[Andy] has even used his circuit to teach the NES some new tricks. By reading the timer and score memory locations on Ice Hockey, he was able to create a scoreboard and goal light. Similar techniques were used to give Contra a muzzle flash light which puts Ambilight systems to shame.
We don’t know what [Andy] is planning next, but we hope it’s a source release so we can start hacking some some games ourselves!
Click past the break to see a couple of [Andy’s] Vine videos.
Continue reading “Dual Port RAM Teaches an Old NES New Tricks”
From [Basami Sentaku] in Japan comes this 8bit harmonica. [Basami] must remember those golden days of playing Famicom (or Nintendo Entertainment System for non-Japanese players). As the systems aged, the contacts would spread. In the case of the NES, this would often mean the infamous blinking red power light. The solution for millions of players was simple. Take the cartridge out, blow on it, say a few incantations, and try again. In retrospect, blowing on the cartridges probably did more harm than good, but it seemed like a good idea at the time. We’d always assumed that the Famicom, being a top loading design, was immune from the issues that plagued the horizontal slot on the NES. Either [Basami] spent some time overseas, or he too took to tooting his own cartridge.
Blowing into cartridges has inspired a few crafty souls to stuff real harmonicas into cartridge cases. [Basami] took a more electronic route. A row of 8 microphones picks up the players breath sound. Each microphone is used to trigger a specific note. The katakana in the video shows the traditional Solfège musical scale: do, re, mi, fa, so, la ti, do. A microcontroller monitors the signal from each microphone and determines which one is being triggered. The actual sound is created by a Yamaha YMZ294. The ‘294 is an 18 pin variant of the venerable General Instrument AY-3-8910, a chip long associated with video game music and sound effects. While we’re not convinced that the rendition of Super Mario Bros’ water theme played in the video wasn’t pre-recorded, we are reasonably sure that the hardware is capable of doing everything the video shows.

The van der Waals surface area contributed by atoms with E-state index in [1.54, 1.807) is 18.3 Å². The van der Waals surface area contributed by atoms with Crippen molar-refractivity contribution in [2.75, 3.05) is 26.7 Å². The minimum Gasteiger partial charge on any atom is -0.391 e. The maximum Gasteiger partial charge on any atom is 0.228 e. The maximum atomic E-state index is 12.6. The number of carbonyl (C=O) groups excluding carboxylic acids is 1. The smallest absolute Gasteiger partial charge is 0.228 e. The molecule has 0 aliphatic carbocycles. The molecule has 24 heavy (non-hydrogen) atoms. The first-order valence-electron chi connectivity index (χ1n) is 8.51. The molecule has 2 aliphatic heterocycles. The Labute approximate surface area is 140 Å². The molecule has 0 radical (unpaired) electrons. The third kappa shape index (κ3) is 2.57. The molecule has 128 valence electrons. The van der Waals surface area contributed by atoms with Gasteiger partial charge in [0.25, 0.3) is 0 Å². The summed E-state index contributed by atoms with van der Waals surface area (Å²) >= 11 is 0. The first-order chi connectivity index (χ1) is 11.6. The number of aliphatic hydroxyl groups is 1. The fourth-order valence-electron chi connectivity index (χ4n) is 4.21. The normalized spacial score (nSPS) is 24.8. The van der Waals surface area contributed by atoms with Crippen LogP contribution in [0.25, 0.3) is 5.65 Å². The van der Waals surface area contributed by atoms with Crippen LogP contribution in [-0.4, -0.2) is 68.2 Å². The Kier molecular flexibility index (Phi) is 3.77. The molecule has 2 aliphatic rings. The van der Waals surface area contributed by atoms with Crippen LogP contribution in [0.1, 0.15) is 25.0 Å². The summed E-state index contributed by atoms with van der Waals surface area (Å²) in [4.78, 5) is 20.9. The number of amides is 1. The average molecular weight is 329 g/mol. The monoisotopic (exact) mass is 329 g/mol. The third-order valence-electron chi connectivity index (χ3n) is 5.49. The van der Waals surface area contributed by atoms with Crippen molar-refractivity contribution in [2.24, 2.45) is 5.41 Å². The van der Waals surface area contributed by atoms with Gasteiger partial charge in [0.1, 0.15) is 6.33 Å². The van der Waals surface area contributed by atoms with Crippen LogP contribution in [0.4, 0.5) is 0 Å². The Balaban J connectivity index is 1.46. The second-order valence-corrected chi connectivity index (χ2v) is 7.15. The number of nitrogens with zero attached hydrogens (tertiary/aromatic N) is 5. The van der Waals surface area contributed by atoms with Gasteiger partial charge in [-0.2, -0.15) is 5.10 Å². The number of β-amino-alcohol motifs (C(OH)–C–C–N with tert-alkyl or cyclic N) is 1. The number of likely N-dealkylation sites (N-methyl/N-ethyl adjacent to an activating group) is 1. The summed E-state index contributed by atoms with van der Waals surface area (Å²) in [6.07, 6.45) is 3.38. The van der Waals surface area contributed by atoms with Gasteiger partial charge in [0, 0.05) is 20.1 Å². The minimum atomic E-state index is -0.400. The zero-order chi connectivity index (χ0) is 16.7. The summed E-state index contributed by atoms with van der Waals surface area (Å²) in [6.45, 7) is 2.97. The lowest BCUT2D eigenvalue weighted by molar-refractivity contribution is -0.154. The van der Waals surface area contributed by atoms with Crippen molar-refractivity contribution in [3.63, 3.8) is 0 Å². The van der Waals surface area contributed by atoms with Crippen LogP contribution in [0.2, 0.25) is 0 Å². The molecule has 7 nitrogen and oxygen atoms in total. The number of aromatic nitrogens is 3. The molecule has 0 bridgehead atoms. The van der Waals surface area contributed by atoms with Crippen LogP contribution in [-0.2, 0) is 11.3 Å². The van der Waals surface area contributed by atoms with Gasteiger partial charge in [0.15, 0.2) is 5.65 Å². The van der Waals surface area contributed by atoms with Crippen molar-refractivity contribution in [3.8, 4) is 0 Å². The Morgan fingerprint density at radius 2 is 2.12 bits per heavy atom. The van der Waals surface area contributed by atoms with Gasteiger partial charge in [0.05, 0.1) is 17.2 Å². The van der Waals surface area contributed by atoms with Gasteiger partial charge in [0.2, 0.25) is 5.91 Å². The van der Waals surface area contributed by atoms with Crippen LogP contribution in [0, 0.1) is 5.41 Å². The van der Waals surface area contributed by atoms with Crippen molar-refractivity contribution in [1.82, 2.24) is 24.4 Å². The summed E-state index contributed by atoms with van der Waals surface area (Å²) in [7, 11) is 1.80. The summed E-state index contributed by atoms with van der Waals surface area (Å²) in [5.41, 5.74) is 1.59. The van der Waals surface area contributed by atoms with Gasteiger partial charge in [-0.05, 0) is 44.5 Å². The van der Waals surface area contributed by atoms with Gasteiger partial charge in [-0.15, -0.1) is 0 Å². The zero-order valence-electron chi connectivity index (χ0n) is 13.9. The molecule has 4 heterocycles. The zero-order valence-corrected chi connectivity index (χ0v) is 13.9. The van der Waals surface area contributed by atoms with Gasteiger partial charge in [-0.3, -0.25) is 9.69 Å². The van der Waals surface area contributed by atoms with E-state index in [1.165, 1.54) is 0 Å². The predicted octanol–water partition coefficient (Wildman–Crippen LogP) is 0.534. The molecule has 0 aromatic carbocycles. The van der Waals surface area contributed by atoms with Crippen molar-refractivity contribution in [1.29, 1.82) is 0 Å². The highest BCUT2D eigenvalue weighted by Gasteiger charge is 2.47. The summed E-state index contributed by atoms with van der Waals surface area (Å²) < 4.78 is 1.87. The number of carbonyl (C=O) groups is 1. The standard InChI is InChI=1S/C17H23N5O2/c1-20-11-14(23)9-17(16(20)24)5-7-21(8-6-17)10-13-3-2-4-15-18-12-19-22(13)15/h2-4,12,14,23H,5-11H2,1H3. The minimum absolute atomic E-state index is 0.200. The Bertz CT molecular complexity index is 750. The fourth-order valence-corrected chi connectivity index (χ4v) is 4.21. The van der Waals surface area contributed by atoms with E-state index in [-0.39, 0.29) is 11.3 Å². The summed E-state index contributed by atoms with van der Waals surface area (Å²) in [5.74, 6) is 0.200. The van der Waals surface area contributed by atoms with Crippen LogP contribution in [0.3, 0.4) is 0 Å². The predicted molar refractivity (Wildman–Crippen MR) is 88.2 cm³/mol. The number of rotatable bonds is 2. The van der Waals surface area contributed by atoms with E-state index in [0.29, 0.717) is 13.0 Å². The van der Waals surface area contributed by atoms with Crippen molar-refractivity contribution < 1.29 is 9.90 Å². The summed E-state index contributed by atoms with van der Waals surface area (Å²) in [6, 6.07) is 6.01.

Continue reading “The 8 Bit Harmonica Blows In From Japan”
Back in 1989, Nintendo released Tetris for the NES. This detailed article first explains the mechanics of how Tetris works, then builds an AI to play the game.
To understand the mechanics of the game, the ROM source was explored. Since the NES was based of the MOS 6502 microprocessor, this involves looking at the 6502 assembly. The article details how the blocks (called Tetriminos) are created and how they move across the screen. The linear feedback shift register used for random number generation is examined. Even details of the legal screen and demo mode are explained.
After the tour through how Tetris works, an algorithm for the AI is presented. This AI is implemented in Lua inside of the FCEUX NES/Famicom emulator. It works by evaluating all of the possible places to put each new Tetrimino, and choosing the best based on a number of criteria. The weighting for each criterion was determined by using a particle swarm optimization.
The source for both the Lua version and a Java version of the code is available with the article. Everything you need to run the AI is available for free, except the Tetris ROM. If you’re interested in how 8 bit games were built, this dissection is a great read.